Toronto Film Festival: Viggo Mortensen on his happy 'homecoming' playing twins in Spanish

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There’s no denying Viggo Mortensen’s total intensity and rawness as an actor, in The Road, The Lord of the Rings, and as a muse in David Cronenberg’s A History of Violence, Eastern Promises, and last year’s A Dangerous Method. In Everybody Has A Plan, his fourth Spanish-language film, helmed by Argentinean first-time feature writer-director Ana Piterbarg, the handsome blue-eyed actor wraps his arms around a dark, gritty role worthy of Cronenberg: identical twins. The movie just premiered at the Toronto International Film Festival.

“We had a fantastic [premiere] screening,” said Mortensen on Sunday, his longish, salt-and-pepper hair parted, sitting next to Piterbarg, and switching between English and Spanish. “Which was a relief because it was the first time we showed it to a non-Spanish language audience. They got it, every little laugh, the nuances.”

In the movie, Mortensen plays both Agustin, an uncomfortably middle class Buenos Aires doctor and husband, who Mortensen called “arid, dry, unlovable,” and Pedro, Agustin’s scroungy, wild, estranged twin brother, who has lived outside the city in the swampy Tigre Delta since he was a teenager, and who Agustin hasn’t seen in at least 10 years. When Pedro makes a surprise visit to his brother, he reveals he’s terminally ill, and Agustin leaves his cushy, frustrating life to assume Pedro’s, full of criminals and seething, scathing violence. It’s a monumental acting challenge for any performer to take on. Jeremy Irons did, creepily nailing the dual role of identical twin gynecologists in Cronenberg’s morbid 1988 thriller Dead Ringers. Mortensen’s twins, unlike Dead Ringers, don’t spend much time together, and don’t have the same profession.

“We talked about that movie, Dead Ringers, and I even called Cronenberg to ask him some technical questions, anything useful,” the 53-year-old actor said. “In reality, that movie was made in a very different time, with a much better budget. We didn’t have a huge budget. We had to be clever. Also, the brothers in my movie only spend 10 minutes together. But it had to work.”

It was, actually, a really a lucky break that Piterbarg’s script even landed on Mortensen’s lap. The two, both soccer fans, met at a soccer club in Spain; she told him about the screenplay, and then sent it to him by mail, she said.

Mortensen also appears as Old Bull Lee in Walter Salles’ Jack Kerouac adaptation On the Road, starring Kristen Stewart, which also premiered at Toronto.

“People give me quite a few scripts. At a festival like this, even in the hotel, it’s like [mimes a huge stack of scripts]. Then by mail,” said Mortensen. “I try to read everything, but it takes time, and most of them are not very good. … It’s very rare you get a great script, just handed to you, or sent to you, by someone you don’t know. And this one, by Ana, was very good. When I finally read it, I got in touch, and said, ‘Let’s try to do it.’ We were lucky with the weather, and the casting, and the production team. This beautiful script, they don’t always turn out to be beautiful movies. But in this case, the movie’s as good as the script.”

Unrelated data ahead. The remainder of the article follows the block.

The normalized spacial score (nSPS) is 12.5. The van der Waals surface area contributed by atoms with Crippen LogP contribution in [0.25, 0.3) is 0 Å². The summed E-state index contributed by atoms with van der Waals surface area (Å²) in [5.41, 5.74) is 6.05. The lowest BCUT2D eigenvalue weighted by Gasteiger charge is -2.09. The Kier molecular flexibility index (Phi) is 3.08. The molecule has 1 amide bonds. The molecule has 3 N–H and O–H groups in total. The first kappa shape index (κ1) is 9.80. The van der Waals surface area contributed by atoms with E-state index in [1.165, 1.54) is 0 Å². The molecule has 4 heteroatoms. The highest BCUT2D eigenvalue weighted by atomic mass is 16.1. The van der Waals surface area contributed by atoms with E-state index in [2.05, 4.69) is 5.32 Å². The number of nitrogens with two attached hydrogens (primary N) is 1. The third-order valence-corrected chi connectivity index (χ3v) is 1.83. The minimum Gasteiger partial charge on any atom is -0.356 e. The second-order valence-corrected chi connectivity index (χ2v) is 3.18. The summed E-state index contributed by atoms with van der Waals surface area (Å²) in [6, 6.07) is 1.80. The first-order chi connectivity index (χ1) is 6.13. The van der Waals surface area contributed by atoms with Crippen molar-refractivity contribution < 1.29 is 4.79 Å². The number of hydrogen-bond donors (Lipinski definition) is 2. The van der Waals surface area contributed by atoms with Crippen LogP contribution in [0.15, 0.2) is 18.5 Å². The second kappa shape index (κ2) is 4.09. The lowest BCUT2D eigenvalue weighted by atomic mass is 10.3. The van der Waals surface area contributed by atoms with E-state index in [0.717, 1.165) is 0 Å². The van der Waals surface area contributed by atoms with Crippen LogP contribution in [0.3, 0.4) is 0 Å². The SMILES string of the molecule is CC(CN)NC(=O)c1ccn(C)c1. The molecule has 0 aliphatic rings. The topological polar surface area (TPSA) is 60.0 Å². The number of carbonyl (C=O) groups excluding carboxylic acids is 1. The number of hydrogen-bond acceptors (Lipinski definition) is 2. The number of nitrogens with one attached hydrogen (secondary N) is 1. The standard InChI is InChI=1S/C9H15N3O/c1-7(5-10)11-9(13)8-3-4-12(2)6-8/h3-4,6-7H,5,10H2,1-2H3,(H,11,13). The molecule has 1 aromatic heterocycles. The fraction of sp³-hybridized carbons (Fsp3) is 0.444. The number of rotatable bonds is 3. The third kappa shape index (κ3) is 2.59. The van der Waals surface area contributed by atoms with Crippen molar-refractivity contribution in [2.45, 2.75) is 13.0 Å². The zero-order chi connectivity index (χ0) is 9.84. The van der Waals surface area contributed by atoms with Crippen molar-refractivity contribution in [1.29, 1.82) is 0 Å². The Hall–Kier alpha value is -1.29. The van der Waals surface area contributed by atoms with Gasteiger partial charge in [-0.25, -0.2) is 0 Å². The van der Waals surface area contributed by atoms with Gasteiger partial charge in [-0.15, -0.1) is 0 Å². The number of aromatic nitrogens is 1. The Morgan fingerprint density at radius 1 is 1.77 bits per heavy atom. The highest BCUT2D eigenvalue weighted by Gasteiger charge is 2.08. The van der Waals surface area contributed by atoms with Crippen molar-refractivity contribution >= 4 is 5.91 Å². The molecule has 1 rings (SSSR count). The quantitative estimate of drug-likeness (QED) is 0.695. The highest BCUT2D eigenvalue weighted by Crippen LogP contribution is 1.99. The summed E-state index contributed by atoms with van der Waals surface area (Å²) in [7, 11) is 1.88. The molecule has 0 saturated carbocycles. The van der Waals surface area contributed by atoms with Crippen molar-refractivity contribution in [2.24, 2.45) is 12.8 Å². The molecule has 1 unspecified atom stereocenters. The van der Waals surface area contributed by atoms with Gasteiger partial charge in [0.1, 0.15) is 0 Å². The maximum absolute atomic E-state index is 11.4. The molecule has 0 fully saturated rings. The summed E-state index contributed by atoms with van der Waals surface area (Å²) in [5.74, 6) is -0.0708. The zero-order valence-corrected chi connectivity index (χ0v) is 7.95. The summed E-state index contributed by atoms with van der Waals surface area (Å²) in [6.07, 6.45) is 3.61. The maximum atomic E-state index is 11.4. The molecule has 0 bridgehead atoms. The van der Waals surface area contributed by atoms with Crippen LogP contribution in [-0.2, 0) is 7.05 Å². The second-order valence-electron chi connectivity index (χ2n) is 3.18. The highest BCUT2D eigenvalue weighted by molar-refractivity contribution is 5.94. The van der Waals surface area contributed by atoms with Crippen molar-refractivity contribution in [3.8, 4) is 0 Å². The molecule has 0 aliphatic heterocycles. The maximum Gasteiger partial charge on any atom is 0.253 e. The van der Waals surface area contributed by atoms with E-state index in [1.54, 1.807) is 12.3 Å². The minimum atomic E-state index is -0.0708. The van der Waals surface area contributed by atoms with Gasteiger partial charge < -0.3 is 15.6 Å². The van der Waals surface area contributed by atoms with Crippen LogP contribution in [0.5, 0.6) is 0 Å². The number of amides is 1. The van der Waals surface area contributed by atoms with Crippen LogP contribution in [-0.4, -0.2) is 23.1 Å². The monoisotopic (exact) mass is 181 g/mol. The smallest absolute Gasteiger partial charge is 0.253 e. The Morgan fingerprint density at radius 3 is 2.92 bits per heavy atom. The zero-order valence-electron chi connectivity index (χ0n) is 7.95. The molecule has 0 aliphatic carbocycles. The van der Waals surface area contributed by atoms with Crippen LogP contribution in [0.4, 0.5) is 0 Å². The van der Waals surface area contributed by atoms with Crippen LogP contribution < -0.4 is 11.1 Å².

Mortensen, who speaks several languages, including Danish, was born in New York City and currently lives in Spain. But he was raised in Argentina from age 3 through 11. Filming there for nine weeks was a return to his youth, his roots. “This is partly why this movie is so special. Here was a great script, and also it was going to be shot where I was raised. It was like a homecoming,” he said. “The Spanish I speak in the movie is the Spanish I grew up with. My accent is from Buenos Aires, more or less.”

For Mortensen, the kind of actor who routinely challenges himself, playing against, well, himself, was “fun,” he said. He particularly loved Pedro’s craziness, saying whatever was on his mind. “I think every family is dysfunctional, and some manage to control it better than others,” Mortensen said, laughing.

Piterbarg said she poured her own family dynamics into the film. She wondered aloud, also, about people calling the movie hyper masculine. Mortensen saw that as a definite definite plus. “It breaks with these stereotypes of directors,” he said. “It’s a woman director, first movie, and there’s some intense male aggression and insecurity that’s really well done. There’s also women in the movie that are psychologically strong.”

For more film news, including coverage of this year’s Toronto International Film Festival

Read more:
Beyond Oscar buzz: From sci-fi to docs, more Toronto films we can’t wait to see


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